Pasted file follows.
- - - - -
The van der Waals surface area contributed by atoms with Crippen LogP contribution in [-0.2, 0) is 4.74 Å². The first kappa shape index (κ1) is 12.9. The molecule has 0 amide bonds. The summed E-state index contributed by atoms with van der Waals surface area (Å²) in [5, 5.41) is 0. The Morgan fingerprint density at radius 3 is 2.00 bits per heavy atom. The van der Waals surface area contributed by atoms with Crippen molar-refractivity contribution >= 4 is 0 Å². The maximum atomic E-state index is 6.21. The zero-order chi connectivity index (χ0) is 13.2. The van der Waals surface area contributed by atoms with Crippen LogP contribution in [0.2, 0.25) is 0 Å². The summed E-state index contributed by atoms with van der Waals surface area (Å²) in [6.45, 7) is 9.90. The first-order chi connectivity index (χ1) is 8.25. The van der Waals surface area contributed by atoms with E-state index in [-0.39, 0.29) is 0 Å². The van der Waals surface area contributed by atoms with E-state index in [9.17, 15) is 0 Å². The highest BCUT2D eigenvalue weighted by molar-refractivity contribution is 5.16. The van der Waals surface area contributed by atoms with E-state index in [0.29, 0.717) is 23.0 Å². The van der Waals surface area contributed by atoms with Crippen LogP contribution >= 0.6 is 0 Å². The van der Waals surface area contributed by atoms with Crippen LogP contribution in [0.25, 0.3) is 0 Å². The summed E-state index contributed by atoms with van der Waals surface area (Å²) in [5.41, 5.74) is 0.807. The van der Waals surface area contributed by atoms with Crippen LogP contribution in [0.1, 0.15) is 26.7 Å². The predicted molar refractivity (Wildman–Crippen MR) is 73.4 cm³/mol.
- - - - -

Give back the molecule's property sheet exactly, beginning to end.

The van der Waals surface area contributed by atoms with Crippen LogP contribution in [-0.2, 0) is 4.74 Å². The first kappa shape index (κ1) is 12.9. The molecule has 0 amide bonds. The summed E-state index contributed by atoms with van der Waals surface area (Å²) in [5, 5.41) is 0. The Morgan fingerprint density at radius 3 is 2.00 bits per heavy atom. The van der Waals surface area contributed by atoms with Crippen molar-refractivity contribution >= 4 is 0 Å². The maximum atomic E-state index is 6.21. The zero-order chi connectivity index (χ0) is 13.2. The van der Waals surface area contributed by atoms with Crippen LogP contribution in [0.2, 0.25) is 0 Å². The summed E-state index contributed by atoms with van der Waals surface area (Å²) in [6.45, 7) is 9.90. The first-order chi connectivity index (χ1) is 8.25. The van der Waals surface area contributed by atoms with E-state index in [-0.39, 0.29) is 0 Å². The van der Waals surface area contributed by atoms with E-state index in [9.17, 15) is 0 Å². The highest BCUT2D eigenvalue weighted by molar-refractivity contribution is 5.16. The van der Waals surface area contributed by atoms with E-state index in [0.29, 0.717) is 23.0 Å². The van der Waals surface area contributed by atoms with Crippen LogP contribution >= 0.6 is 0 Å². The van der Waals surface area contributed by atoms with Crippen LogP contribution in [0.25, 0.3) is 0 Å². The summed E-state index contributed by atoms with van der Waals surface area (Å²) in [5.41, 5.74) is 0.807. The van der Waals surface area contributed by atoms with Crippen LogP contribution in [0.1, 0.15) is 26.7 Å². The predicted molar refractivity (Wildman–Crippen MR) is 73.4 cm³/mol.